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Thanks to the company he keeps—Jacqueline Onassis, Shirley MacLaine and other certifiably beautiful people—Pete Hamill has become something of a celebrity-by-association, popping up in the gossip columns with rather boring regularity. All that is O.K., but it tends to obscure the most important thing about Hamill: that he is a first-rate newspaperman, a skillful columnist (for the New York Daily News) and a novelist of considerable accomplishments, the most recent being Flesh and Blood (Random House, $8.95), a gritty, tough, sometimes lyrical book about boxing.

Like his earlier The Gift, a wonderfully sentimental Christmas story, Flesh and Blood has its roots in Brooklyn, where Hamill grew up and which he clearly regards as his spiritual home. Hamill is a direct descendant of that old and honorable school of street-wise New York journalism in which you write with a snarl on your face and a lump in your throat, and what's impressive about both of these novels is that he brings it off—he tells almost calculatedly hackneyed stories but imbues them with so much tenderness and humanity that they are somehow moving rather than maudlin.

Flesh and Blood is about Bobby Fallon, a muscular Brooklyn kid with a primeval urge for battle: "And then it happened. The thing, the scream from the belly, started coming up from inside me and a kind of craziness was on me." The urge lands him in prison, where he discovers boxing. He makes a career out of it after his release, under the gruff but careful tutelage of Gus Caputo, your basic nail-hard trainer with a heart of gold. His rise through the ranks is swift: as "Irish Bobby" he becomes a great white hope, and the novel moves inexorably toward his title bout against a black fighter who is cast in the Sonny Liston mold.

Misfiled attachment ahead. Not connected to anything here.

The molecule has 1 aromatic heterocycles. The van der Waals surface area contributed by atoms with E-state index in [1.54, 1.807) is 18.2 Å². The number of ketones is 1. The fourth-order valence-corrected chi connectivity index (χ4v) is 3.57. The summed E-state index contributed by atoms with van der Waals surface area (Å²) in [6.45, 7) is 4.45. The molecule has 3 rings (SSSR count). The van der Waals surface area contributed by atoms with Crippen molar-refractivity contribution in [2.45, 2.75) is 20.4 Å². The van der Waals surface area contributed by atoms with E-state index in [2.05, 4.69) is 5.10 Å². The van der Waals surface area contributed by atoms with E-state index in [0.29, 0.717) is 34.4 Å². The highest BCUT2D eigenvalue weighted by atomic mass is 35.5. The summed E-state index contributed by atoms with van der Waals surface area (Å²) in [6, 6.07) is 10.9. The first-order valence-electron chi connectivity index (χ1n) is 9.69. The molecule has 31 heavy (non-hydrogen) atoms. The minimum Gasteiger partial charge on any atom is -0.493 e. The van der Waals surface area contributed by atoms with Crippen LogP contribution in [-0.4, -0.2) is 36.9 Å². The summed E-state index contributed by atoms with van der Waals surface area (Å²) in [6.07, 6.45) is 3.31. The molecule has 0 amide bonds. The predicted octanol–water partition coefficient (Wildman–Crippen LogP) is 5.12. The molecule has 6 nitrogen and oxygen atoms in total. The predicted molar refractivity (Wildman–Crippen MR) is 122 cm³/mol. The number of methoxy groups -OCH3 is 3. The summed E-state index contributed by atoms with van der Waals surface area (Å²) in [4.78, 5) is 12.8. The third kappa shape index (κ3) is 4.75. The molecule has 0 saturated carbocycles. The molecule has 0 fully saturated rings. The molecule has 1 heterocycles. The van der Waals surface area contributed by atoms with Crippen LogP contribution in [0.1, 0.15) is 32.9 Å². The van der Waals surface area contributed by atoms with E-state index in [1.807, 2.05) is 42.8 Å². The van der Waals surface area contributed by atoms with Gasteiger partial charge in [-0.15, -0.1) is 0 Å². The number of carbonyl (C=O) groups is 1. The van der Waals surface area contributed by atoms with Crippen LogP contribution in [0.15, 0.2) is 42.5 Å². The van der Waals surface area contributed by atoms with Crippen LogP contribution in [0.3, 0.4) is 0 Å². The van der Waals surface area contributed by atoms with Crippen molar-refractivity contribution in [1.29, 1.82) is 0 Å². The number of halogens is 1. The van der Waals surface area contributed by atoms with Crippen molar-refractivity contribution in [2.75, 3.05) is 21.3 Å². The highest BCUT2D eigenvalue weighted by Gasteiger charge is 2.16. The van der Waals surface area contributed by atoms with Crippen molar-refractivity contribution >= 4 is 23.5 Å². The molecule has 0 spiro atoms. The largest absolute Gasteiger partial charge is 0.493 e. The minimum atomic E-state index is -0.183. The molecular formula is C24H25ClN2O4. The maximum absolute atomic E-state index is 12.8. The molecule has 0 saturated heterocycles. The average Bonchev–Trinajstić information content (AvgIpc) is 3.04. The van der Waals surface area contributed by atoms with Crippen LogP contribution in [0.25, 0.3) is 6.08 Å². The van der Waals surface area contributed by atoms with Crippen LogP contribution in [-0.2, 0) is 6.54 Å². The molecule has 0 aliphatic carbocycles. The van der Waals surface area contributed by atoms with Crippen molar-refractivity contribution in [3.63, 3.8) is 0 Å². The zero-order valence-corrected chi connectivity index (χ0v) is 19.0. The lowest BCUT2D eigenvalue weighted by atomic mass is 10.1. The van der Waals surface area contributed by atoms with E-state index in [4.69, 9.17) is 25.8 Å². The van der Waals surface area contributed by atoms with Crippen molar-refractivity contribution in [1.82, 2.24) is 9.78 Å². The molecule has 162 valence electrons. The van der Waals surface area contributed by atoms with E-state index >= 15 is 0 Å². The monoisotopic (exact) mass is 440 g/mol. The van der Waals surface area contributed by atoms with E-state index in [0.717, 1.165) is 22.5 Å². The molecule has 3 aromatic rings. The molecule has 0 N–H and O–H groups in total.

All of this is played out against the background of Fallon's excruciating personal struggles, the most bittersweet being his fiercely Oedipal love for his beautiful mother Kate and an introspective curiosity about his vanished father. And it all comes down to a conclusion that is hard on Fallon—not to mention the reader—but is indisputably apt.

Some readers may find Hamill's characters too obvious and his tone too cloying; I think he brings the people to life and in exactly the right style. And the boxing is terrific: tough, grainy, savvy, exuberant. Flesh and Blood is minor but very fine.